Avalanche Fan Perspective: Hockey Handshake Line


Come the NHL Playoffs every year, paid writers who clearly have no love of hockey write articles about the hypocrisy of the hockey handshake line. While such writers bring up some valid points, they typically miss the spirit of the handshake line and the symbolism associated with shaking hands in general.

Hockey is a physical sport, and playoff hockey ramps up the intensity. Shaking hands at the conclusion of a contested playoff series simply shows the high level of sportsmanship that characterizes NHL hockey.

History of Handshaking and the Handshake Line

First of all, handshaking in general in an antiquated custom. It dates back to the time of wars — ok, that’s not the antiquated part — and hand-to-hand combat. Warriors would extend their hands to show they weren’t holding a weapon. They shook to further show there was no weapon concealed and ready for immediate use. Thus, the handshake was a sign of peaceful intentions.

The post-game handshake is actually not exclusive to hockey. Almost all sports carry a tradition of shaking hands after a match. However, according to hockey historian Liam Maguire, the hockey handshake line dates back 100 years.

It all started in 1908 with Art Ross — he of the points scoring trophy. Ross did something that probably came naturally to him at the conclusion of a hockey game — extended his hand for the shake — and the hockey handshake line was born. By the 1920s, it had become a custom.

Thoughts Against the Handshake Line

All hockey fans know playoff hockey is contentious. It is the most physical and intense form of a sport that is already physical and intense. Non-hockey fans such as USA Today writer Chris Chase even call it “brutality on ice.” I infer Mr. Chase has never watched an actual hockey game with dekes, dangles and breakaways and has only watched some hockey hits and fights videos.

However, I digress. Chase makes some valid points in that playoff hockey is a mentally demanding endeavor not unlike war. (Up to a point — yes, preparing to actually kill someone is far more demanding.) As an Avalanche fan who has felt hate in her heart for a team that eliminated mine from the playoffs, I can only imagine the players themselves feel that rage a thousandfold.

Indeed, NHL players have remarked that it’s almost impossible to shake hands with a group of men who have just eliminated you from achieving your dream, winning the Stanley cup. Likewise, some players have refused to shake hands with their opponents, or at least specific ones. For instance, New Jersey Devils goalie Martin Brodeaur and New York Rangers forward Sean Avery refused to shake hands. Awhile back, Chris Chelios refused to shake anyone’s hand.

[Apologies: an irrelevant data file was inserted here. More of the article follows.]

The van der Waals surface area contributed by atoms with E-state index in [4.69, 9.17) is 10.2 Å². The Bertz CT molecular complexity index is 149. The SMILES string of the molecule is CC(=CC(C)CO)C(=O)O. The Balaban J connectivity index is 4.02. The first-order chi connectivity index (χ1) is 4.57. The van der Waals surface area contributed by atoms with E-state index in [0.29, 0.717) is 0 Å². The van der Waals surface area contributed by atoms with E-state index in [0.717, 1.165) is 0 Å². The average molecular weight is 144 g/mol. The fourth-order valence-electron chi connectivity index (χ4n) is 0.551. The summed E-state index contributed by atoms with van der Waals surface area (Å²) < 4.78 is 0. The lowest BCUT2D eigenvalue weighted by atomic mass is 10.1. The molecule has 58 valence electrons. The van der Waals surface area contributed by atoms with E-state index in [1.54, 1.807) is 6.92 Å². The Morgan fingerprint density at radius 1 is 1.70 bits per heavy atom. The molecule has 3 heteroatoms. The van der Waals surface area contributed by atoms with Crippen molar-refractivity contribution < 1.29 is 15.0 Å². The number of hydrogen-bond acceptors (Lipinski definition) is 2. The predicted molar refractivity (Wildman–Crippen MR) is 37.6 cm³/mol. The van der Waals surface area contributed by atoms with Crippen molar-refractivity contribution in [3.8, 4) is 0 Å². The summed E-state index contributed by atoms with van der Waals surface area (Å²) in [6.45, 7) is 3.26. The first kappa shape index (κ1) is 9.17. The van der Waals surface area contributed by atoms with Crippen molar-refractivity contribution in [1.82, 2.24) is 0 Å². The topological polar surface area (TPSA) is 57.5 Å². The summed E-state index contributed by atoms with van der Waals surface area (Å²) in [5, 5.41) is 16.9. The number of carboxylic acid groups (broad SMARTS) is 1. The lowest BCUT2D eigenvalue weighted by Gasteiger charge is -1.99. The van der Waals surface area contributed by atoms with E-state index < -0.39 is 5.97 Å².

Anecdotes like that do lend some credence to the idea that the handshake line is hypocritical — perhaps even overrated.

Thoughts for the Handshake Line

Apr 30, 2014; Denver, CO, USA; Colorado Avalanche goalie Semyon Varlamov (1) and Minnesota Wild goalie Ilya Bryzgalov (30) great each other following the overtime period in game seven of the first round of the 2014 Stanley Cup Playoffs at Pepsi Center. Mandatory Credit: Ron Chenoy-USA TODAY Sports

Most men have a story of getting into a fist fight with someone who went on to become their best buddy. Hells, hockey players fight for any number of reasons — and red hot rage or hate is rarely amongst them. (Witness Nate Guenin’s reaction to his first NHL fight, “Really? It’s the end of my shift. Oh, ok.” Not exactly the hot rage of 1,000 suns. Or even anger at all.)

The point is, battling it out during a physical, intense series does not mean the players hate each other. Some may, but most don’t. Most will be playing golf with their arch nemeses over the summer. NHLers are a community — no one understands them better than a fellow NHLer.

Case in point, last playoffs the Montreal Canadiens’ Brandon Prust labeled New York Rangers forward Derek Stepan with a late hit that broke his jaw. Yet during the handshake line, Prust gently laid his hand along Stepan’s head and smiled even though the Rangers had just eliminated the Canadiens from the playoffs. That’s genuine.

Goalies almost always afford each other that respect when meeting each other in the handshake line. Indeed, the opponent goalie probably understands the impossibility of your job better than your teammates.

Even when it’s not so touching, the handshake line is not necessarily hypocritical. After all, the origin of the handshake itself is to ensure the man across from you isn’t concealing a weapon he intends to use on you. In modern society, is there a time when such a symbolic gesture is more apropos than at the conclusion of a physical and intense playoff series?

In the end, the hockey handshake line is a tradition that players and fans cherish.

Turn back the clock to that agonizing 2014 Game 7 overtime elimination of my Colorado Avalanche by the hated Minnesota Wild. Would it have made me feel good in that hot instant to see Avalanche captain Gabriel Landeskog punch Wild captain Mikko Koivu in the face? Only in that hot instant. Such an act would have belittled the talent and skill that go into the physical sport of hockey.

It’s better to preserve the sportsmanlike tradition that allows players to dial back the intensity and return to their normal selves than to debunk it as “hypocritical and overrated.” The handshake line also allows the fans a chance to dial back the intensity and hate.

Besides, in hockey as in business, it’s not official until you shake on it.

Next: Avs Fan: When Your Team is Eliminated

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